While during the pandemic the housing market had declined, once it ended it also exploded due to inflation; related to this, the Fed Chairman believes the market needs to change so that it will be easy for people to buy property again.
Jerome Powell analyzes the housing market
Since the pandemic, the US housing market has exploded to new levels and soared due to rising inflation. Meanwhile, Chairman of the US Federal Reserve Jerome Powell hinted this week that the US housing market needs a correction and believes it can be adjusted so that “people can afford homes again.”
The US Central Bank aims to achieve maximum employment and an inflation rate of 2% once the Federal Reserve’s ironclad approach of high rate hikes ceases.
In this regard, analysts at Goldman Sachs, the world’s largest investment bank, have released a report on how the US housing market has come to a standstill after a tentative boom in the pandemic period, the research takes the title “The housing crisis: further fall” and has been reported by all the industry newspapers.
Goldman Sachs reports how the drop in new home sales in 2022 will be 22%, the drop in existing homes will be 17%, and housing GDP will register -8.9%.
As for 2023, it predicts that the downturn in the housing market will have no rest and the sale of new homes will decline by another 8% from this year, existing homes will drop by another 14%, and the housing GDP will drop another 9.2%:
“Some of the recent weaknesses seem to reflect the reversal of the pandemic-related preference changes that are turning out to be more fleeting than we expected. We have previously noticed that the shock from the virus has accelerated family formation and increased demand for second homes … those favorable winds have already largely faded, as regions that have experienced huge increases in home sales and permits construction in 2020 and 2021 are now experiencing a disproportionate decline this year. Past housing downturns have typically been accompanied by economic downturns, which have led to an influx of housing supply as unemployment has risen and individuals have been forced to sell their homes (this was especially the case in the crisis. financial). However, an influx of supply from this channel seems unlikely in this cycle: the labor market remains robust (and likely will be, even in a mild recession) and, as we wrote last week, household balance sheets are extremely strong and Loan default rates are expected to remain historically low. Thereafter, we expect house prices to remain stable in 2023.”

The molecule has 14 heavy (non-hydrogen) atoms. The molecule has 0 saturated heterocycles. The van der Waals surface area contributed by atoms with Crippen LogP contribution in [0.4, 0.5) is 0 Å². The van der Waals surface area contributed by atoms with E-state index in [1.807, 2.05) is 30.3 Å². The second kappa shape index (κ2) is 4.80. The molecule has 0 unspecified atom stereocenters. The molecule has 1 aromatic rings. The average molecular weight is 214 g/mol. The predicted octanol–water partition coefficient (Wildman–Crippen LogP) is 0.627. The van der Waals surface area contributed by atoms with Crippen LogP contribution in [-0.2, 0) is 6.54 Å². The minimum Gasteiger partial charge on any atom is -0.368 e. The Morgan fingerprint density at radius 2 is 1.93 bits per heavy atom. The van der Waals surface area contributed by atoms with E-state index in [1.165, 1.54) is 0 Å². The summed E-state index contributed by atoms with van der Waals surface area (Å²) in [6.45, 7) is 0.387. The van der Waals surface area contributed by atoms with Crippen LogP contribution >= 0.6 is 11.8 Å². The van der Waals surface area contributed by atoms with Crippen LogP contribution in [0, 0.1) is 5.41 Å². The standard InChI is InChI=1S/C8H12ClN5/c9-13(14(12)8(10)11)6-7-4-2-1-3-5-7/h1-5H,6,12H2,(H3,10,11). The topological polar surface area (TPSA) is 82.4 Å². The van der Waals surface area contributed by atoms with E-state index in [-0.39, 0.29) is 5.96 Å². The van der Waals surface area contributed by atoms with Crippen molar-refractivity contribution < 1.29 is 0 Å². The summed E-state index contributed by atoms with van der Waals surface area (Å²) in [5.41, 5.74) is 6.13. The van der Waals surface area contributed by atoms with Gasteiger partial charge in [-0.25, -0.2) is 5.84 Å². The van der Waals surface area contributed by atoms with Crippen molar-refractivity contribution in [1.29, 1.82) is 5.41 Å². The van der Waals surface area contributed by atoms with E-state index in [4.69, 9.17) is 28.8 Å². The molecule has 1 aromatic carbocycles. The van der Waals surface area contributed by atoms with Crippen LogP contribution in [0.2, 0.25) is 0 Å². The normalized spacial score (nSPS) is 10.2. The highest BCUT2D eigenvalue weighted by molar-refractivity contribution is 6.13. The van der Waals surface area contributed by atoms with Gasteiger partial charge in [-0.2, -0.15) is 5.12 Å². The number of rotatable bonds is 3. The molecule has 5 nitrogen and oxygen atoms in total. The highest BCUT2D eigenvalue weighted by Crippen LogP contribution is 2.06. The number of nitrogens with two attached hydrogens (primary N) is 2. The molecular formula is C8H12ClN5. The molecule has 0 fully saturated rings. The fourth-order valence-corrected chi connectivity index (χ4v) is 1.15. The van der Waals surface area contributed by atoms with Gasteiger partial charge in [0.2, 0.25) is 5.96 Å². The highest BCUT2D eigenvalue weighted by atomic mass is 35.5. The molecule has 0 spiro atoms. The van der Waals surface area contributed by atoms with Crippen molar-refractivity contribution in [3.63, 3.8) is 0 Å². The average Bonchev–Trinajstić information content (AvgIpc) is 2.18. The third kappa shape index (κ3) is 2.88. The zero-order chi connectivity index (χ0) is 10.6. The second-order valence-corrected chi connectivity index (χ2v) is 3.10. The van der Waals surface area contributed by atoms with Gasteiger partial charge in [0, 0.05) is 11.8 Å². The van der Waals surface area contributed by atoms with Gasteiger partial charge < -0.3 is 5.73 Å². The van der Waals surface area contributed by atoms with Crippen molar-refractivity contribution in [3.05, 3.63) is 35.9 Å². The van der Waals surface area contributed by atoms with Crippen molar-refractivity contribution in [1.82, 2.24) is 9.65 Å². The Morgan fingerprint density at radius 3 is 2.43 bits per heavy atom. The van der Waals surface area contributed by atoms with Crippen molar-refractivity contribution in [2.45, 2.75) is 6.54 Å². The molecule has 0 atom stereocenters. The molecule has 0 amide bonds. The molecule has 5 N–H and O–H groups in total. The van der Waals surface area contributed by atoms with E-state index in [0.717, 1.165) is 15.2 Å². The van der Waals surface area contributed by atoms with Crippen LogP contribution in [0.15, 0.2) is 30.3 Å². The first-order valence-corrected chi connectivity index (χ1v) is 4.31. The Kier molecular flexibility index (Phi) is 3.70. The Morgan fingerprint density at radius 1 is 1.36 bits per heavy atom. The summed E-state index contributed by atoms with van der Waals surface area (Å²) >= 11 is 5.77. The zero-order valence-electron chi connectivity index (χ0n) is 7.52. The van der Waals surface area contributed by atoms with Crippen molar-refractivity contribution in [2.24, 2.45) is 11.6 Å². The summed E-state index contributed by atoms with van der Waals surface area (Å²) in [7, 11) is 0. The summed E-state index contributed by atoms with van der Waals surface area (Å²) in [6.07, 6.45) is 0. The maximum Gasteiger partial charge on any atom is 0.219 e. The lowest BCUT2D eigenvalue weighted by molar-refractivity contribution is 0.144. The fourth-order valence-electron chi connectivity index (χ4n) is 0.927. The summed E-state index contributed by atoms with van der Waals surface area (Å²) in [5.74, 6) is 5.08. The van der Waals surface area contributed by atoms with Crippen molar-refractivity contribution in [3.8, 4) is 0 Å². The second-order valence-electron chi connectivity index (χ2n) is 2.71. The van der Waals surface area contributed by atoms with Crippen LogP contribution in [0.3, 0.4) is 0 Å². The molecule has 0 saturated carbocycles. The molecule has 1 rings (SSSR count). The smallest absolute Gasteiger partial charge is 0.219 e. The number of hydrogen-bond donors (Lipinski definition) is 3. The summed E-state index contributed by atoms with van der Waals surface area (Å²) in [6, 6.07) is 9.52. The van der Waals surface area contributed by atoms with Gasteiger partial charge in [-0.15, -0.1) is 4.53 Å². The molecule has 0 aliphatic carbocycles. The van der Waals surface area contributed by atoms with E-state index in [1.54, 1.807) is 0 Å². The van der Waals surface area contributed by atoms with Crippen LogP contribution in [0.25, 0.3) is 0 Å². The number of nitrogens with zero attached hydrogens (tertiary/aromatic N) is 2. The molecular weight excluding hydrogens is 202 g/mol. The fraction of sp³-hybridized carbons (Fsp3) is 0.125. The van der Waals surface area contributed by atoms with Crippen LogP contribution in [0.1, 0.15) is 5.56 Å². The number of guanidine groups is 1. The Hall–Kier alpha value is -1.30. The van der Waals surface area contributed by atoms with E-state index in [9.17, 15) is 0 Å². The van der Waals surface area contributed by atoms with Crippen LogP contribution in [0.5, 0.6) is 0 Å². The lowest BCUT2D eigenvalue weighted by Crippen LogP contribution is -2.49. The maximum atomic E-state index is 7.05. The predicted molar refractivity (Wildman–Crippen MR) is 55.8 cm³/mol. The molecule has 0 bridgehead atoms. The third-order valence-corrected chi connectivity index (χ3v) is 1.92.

Scott Anderson, Chief Economist at Bank of the West, said:
“The appreciation of house prices is destined to stop abruptly under the weight of the poor accessibility of housing and the deterioration of the economic and financial environment. This correction could happen all at once during a recession or gradually over time. Regardless of how you measure it today, house prices are extremely expensive.”
According to Crystal Sunbury, senior real estate analyst at RSM, US homes are highly overvalued:
“House prices have outpaced inflation by a significant margin. Prices are unlikely to drop into ‘fair valuation’ territory in the near future.”
Fed sets another rate hike of 75 basis points